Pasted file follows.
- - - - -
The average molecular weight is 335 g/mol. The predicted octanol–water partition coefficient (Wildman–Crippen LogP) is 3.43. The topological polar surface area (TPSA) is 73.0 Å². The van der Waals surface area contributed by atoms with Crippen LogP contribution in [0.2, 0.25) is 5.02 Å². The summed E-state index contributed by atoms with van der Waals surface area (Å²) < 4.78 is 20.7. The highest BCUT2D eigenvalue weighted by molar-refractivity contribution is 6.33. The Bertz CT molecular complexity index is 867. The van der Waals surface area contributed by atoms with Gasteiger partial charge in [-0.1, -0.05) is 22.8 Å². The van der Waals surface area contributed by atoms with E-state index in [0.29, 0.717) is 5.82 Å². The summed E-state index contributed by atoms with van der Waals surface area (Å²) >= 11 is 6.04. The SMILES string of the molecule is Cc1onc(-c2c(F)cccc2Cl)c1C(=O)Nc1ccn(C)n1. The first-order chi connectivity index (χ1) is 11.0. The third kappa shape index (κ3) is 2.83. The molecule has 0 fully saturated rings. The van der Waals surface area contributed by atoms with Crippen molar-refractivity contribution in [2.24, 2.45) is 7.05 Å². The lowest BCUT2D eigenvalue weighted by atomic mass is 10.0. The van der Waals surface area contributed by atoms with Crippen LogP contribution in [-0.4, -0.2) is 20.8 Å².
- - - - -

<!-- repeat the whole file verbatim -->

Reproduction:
The average molecular weight is 335 g/mol. The predicted octanol–water partition coefficient (Wildman–Crippen LogP) is 3.43. The topological polar surface area (TPSA) is 73.0 Å². The van der Waals surface area contributed by atoms with Crippen LogP contribution in [0.2, 0.25) is 5.02 Å². The summed E-state index contributed by atoms with van der Waals surface area (Å²) < 4.78 is 20.7. The highest BCUT2D eigenvalue weighted by molar-refractivity contribution is 6.33. The Bertz CT molecular complexity index is 867. The van der Waals surface area contributed by atoms with Gasteiger partial charge in [-0.1, -0.05) is 22.8 Å². The van der Waals surface area contributed by atoms with E-state index in [0.29, 0.717) is 5.82 Å². The summed E-state index contributed by atoms with van der Waals surface area (Å²) >= 11 is 6.04. The SMILES string of the molecule is Cc1onc(-c2c(F)cccc2Cl)c1C(=O)Nc1ccn(C)n1. The first-order chi connectivity index (χ1) is 11.0. The third kappa shape index (κ3) is 2.83. The molecule has 0 fully saturated rings. The van der Waals surface area contributed by atoms with Crippen molar-refractivity contribution in [2.24, 2.45) is 7.05 Å². The lowest BCUT2D eigenvalue weighted by atomic mass is 10.0. The van der Waals surface area contributed by atoms with Crippen LogP contribution in [-0.4, -0.2) is 20.8 Å².